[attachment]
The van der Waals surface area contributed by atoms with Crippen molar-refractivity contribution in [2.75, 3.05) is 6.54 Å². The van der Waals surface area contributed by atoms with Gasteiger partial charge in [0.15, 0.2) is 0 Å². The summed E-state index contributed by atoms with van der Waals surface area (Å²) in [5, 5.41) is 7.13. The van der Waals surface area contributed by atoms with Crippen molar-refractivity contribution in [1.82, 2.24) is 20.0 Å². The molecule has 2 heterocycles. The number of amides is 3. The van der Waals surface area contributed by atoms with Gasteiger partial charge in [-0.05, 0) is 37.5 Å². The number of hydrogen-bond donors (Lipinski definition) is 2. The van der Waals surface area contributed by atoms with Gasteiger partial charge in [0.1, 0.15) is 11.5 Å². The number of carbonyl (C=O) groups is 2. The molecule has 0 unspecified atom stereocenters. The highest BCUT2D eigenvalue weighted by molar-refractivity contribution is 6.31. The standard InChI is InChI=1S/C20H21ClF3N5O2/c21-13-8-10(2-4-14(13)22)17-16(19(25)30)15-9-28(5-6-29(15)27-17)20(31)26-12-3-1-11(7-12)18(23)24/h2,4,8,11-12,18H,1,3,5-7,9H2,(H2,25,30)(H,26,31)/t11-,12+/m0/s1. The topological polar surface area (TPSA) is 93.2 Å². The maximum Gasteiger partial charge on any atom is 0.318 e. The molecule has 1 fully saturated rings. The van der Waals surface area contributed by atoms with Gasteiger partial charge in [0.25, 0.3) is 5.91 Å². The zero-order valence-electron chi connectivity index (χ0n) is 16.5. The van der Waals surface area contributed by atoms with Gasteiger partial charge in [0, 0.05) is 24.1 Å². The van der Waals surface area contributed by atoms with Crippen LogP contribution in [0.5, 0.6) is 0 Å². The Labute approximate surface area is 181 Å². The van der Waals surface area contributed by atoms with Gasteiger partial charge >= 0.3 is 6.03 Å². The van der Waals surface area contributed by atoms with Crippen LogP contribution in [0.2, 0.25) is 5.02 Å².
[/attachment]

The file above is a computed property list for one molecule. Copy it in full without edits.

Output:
The van der Waals surface area contributed by atoms with Crippen molar-refractivity contribution in [2.75, 3.05) is 6.54 Å². The van der Waals surface area contributed by atoms with Gasteiger partial charge in [0.15, 0.2) is 0 Å². The summed E-state index contributed by atoms with van der Waals surface area (Å²) in [5, 5.41) is 7.13. The van der Waals surface area contributed by atoms with Crippen molar-refractivity contribution in [1.82, 2.24) is 20.0 Å². The molecule has 2 heterocycles. The number of amides is 3. The van der Waals surface area contributed by atoms with Gasteiger partial charge in [-0.05, 0) is 37.5 Å². The number of hydrogen-bond donors (Lipinski definition) is 2. The van der Waals surface area contributed by atoms with Gasteiger partial charge in [0.1, 0.15) is 11.5 Å². The number of carbonyl (C=O) groups is 2. The molecule has 0 unspecified atom stereocenters. The highest BCUT2D eigenvalue weighted by molar-refractivity contribution is 6.31. The standard InChI is InChI=1S/C20H21ClF3N5O2/c21-13-8-10(2-4-14(13)22)17-16(19(25)30)15-9-28(5-6-29(15)27-17)20(31)26-12-3-1-11(7-12)18(23)24/h2,4,8,11-12,18H,1,3,5-7,9H2,(H2,25,30)(H,26,31)/t11-,12+/m0/s1. The topological polar surface area (TPSA) is 93.2 Å². The maximum Gasteiger partial charge on any atom is 0.318 e. The molecule has 1 fully saturated rings. The van der Waals surface area contributed by atoms with Gasteiger partial charge in [0.25, 0.3) is 5.91 Å². The zero-order valence-electron chi connectivity index (χ0n) is 16.5. The van der Waals surface area contributed by atoms with Gasteiger partial charge in [0, 0.05) is 24.1 Å². The van der Waals surface area contributed by atoms with Crippen LogP contribution in [0.5, 0.6) is 0 Å². The Labute approximate surface area is 181 Å². The van der Waals surface area contributed by atoms with Gasteiger partial charge >= 0.3 is 6.03 Å². The van der Waals surface area contributed by atoms with Crippen LogP contribution in [0.2, 0.25) is 5.02 Å².